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(c)(1) Whenever a request is made which involves access to records described in subsection (b)(7)(A) and
(A) the investigation or proceeding involves a possible violation of criminal law; and
(B) there is reason to believe that --
(i) the subject of the investigation or proceeding is not aware of the pendency, and
(ii) disclosure of the existence of the records could reasonably be expected to interfere with enforcement proceedings, the agency may, during only such time as that circumstance continues, treat the records as not subject to the requirements of this section.
(2) Whenever informant records maintained by a criminal law enforcement agency under an informant's name or personal identifier are requested by a third party according to the informant's name or personal identifier, the agency may treat the records as not subject to the requirements of this section unless the informant's status as an informant has been officially confirmed.
(3) Whenever a request is made which involves access to records maintained by the Federal Bureau
of Investigation pertaining to foreign intelligence or counterintelligence, or international terrorism,
and the existence of the records is classified information as provided in subsection (b)(1), the
Bureau may, as long as the existence of the records remains classified information, treat the records
as not subject to the requirements of this section.
In the final 1986 change, Congress added a new subsection (c) (see text above) which appears to have codified Glomar denials for situations where even to reveal whether an agency had records within the scope of a request would disclose information of the types described in (c)(1), (c)(2), and (c)(3). There has been little case law as of yet, but it is doubtful that Congress intended this amendment to preclude the use of a Glomar denial in other situations previously sanctioned by the courts. E.g., see discussion of Exemption 1 above.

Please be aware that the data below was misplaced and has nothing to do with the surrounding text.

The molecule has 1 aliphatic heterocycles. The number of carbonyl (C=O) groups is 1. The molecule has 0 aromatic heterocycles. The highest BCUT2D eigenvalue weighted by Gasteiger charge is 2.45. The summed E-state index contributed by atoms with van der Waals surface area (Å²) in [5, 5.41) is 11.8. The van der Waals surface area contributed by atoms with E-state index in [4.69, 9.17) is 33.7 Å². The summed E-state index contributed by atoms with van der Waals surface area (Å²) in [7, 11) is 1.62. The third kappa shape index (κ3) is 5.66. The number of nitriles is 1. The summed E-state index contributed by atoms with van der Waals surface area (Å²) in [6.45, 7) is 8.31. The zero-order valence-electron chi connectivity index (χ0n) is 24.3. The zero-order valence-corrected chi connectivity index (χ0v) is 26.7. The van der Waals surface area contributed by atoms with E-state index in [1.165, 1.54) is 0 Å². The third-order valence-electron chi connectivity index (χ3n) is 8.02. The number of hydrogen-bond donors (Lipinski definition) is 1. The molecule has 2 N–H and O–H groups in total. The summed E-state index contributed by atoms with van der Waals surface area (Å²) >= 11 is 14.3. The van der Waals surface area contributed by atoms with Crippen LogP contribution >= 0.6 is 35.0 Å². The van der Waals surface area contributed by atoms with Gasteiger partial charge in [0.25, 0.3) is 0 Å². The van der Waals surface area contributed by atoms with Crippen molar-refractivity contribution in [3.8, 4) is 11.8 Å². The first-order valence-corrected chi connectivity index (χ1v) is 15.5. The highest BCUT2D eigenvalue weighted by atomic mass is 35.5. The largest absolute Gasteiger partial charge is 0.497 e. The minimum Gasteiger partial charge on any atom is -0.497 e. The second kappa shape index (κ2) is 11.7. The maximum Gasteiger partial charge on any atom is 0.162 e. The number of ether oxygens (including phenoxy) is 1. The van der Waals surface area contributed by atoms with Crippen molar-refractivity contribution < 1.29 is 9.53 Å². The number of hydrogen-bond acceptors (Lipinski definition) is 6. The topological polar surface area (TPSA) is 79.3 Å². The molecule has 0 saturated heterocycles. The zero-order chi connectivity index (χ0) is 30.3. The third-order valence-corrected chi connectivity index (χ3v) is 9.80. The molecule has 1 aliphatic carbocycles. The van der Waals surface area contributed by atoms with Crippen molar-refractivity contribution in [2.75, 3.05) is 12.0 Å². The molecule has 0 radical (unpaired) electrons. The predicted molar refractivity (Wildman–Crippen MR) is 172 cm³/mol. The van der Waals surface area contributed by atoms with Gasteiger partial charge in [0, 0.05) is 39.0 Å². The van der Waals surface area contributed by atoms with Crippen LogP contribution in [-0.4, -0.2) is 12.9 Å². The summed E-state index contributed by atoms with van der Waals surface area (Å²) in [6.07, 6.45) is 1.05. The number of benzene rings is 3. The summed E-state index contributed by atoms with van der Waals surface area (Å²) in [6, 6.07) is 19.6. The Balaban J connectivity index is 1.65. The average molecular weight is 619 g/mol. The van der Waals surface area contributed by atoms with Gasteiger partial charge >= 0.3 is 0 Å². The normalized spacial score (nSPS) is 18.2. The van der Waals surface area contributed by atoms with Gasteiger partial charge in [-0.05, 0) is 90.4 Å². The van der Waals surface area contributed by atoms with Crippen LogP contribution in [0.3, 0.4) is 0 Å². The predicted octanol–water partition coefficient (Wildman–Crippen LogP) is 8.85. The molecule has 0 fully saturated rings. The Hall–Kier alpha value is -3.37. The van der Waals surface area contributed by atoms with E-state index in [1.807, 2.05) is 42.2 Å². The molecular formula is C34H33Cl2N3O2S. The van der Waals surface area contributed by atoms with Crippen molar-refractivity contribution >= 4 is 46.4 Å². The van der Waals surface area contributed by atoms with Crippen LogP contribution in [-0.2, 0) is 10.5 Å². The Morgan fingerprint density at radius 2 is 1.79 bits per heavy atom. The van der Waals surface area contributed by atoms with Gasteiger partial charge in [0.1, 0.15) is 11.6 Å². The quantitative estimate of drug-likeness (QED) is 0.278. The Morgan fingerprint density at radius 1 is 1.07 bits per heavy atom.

The Department of Justice, however, takes the position that "an agency applying an exclusion to an FOIA request will respond to the request as if the excluded records did not exist." 1987 Blue Book at 18. It goes on to make clear that, in its view, agencies may tell requesters "that no records responsive to his FOIA request exist" when the only records they have are covered by an exclusion. 1987 Blue Book at 22.
This interpretation seems both highly questionable and unnecessary (i.e., because an agency can accomplish the same result through proper use of Glomar denials). Final resolution, however, must await judicial interpretation.
In Benavides v. DEA, 968 F.2d 1243 (D.C. Cir. 1992), the court advanced an interpretation of this section contra to that in the 1987 Blue Book described above. In response to a motion for reconsideration, however, it vacated this portion of its opinion and left open the question of whether section (c) did any more than codify Glomar responses. Benavides v. DEA, 976 F.2d 751 (D.C. Cir. 1992).
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